SpaceX Mars architecture features pic.twitter.com/IHOLCbbvRS
— Maxime Lenormand (@MaxLenormand) August 25, 2018
Blue Origin Scores Big in NASA’s Latest Batch of Flight Opportunities for Space Tech
NASA’s Flight Opportunities program has selected 15 promising space technologies for testing on suborbital flights, and almost half of them are set to fly on Blue Origin’s New Shepard spaceship.
Amazon billionaire Jeff Bezos’ space venture, headquartered in Kent, Wash., started flying science payloads to the edge of space and back more than two years ago. This week’s NASA announcement solidifies Blue Origin’s status as a leader in suborbital space science missions.
New Shepard’s uncrewed test flights provide a few minutes of zero gravity, more scientifically known as microgravity. That’s long enough to see how a technology that’s designed for orbital use might fare during much longer stints of zero-G.
During this week’s visit to NASA’s Armstrong Flight Research Center in California, which is responsible for managing the Flight Opportunities program, NASA Administrator Jim Bridenstine said the agency wants to increase funding for suborbital science payloads.
“Flight Opportunities gives researchers and universities the opportunity to get involved with NASA,” Bridenstine said. “By increasing funding for payload integration and flights, we will continue to support and advance the commercial suborbital flight market.” — Geek Wire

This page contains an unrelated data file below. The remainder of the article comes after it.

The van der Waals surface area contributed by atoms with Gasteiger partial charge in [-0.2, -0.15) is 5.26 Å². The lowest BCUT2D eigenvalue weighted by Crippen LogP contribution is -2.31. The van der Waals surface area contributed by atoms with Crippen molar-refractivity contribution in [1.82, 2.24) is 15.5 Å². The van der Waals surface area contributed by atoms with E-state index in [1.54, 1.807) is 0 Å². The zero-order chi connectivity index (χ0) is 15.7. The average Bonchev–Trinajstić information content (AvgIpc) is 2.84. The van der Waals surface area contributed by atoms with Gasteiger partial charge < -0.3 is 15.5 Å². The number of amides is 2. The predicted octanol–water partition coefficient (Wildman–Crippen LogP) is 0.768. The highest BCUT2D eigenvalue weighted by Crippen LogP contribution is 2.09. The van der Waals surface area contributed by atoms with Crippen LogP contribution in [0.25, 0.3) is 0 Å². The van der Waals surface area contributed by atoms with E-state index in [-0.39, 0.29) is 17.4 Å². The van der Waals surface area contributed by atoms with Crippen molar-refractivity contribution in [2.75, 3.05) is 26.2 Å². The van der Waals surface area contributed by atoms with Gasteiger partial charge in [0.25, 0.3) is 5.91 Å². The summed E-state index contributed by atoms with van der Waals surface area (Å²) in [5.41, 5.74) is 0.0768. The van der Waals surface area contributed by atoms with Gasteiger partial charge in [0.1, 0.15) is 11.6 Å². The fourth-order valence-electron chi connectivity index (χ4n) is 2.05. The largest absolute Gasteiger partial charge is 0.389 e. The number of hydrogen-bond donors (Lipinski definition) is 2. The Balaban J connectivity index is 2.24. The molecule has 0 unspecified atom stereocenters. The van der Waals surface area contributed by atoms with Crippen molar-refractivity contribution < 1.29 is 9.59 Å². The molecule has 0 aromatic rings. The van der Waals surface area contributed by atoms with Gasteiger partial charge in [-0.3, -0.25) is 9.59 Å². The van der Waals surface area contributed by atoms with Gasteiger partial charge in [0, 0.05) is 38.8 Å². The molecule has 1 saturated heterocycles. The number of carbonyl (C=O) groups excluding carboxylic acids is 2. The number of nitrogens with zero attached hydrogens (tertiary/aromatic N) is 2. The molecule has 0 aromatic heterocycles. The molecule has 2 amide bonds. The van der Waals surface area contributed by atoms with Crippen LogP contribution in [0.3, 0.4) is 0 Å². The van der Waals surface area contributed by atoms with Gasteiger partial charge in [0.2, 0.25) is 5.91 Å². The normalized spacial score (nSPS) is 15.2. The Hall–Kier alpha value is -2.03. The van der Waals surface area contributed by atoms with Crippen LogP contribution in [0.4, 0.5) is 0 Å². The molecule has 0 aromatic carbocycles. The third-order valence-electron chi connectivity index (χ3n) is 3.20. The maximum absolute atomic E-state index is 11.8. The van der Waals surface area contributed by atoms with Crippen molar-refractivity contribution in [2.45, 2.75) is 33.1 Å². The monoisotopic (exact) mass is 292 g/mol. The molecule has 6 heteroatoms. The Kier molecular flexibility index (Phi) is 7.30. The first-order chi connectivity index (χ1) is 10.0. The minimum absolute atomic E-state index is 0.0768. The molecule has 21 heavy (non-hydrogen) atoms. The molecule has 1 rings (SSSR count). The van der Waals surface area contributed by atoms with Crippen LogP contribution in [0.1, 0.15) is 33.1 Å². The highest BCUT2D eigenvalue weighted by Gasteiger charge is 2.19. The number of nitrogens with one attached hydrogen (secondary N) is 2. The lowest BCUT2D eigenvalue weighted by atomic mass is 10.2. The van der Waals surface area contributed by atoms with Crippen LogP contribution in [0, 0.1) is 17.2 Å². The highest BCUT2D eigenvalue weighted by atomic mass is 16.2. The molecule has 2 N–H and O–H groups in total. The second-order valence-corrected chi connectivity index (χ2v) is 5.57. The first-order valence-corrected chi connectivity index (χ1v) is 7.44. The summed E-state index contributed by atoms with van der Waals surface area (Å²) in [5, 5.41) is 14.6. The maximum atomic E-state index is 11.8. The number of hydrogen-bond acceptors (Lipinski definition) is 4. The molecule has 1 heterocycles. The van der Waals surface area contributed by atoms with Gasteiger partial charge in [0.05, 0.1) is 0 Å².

Lockheed Martin Begins Final Assembly of NASA’s Orion Spaceship in Florida
Technicians have completed construction on the spacecraft capsule structure that will return astronauts to the Moon, and have successfully shipped the capsule to Florida for final assembly into a full spacecraft. The capsule structure, or pressure vessel, for NASA’s Orion Exploration Mission-2 (EM-2) spacecraft was welded together over the last seven months by Lockheed Martin technicians and engineers at the NASA Michoud Assembly Facility near New Orleans.
Orion’s pressure vessel is made from seven large, machined aluminum alloy pieces that are welded together to produce a strong, light-weight, air-tight capsule. It was designed specifically to withstand the harsh and demanding environment of deep space travel while keeping the crew safe and productive. The capsule was shipped over the road from New Orleans to the Kennedy Space Center, arriving on Aug. 24. Now in the Neil Armstrong Operations and Checkout Building, Lockheed Martin technicians will immediately start assembly and integration on the EM-2 crew module. — Lockheed Martin
Pompeo and Mattis Should Add Space Cooperation to the U.S.-India Strategic Partnership
The U.S.-India strategic partnership may become the most important relationship of the century. Space cooperation will contribute to the relationship’s long-term success. This week marks the first ‘2+2’ dialogue between the U.S. Secretaries of State and Defense and their Indian counterparts.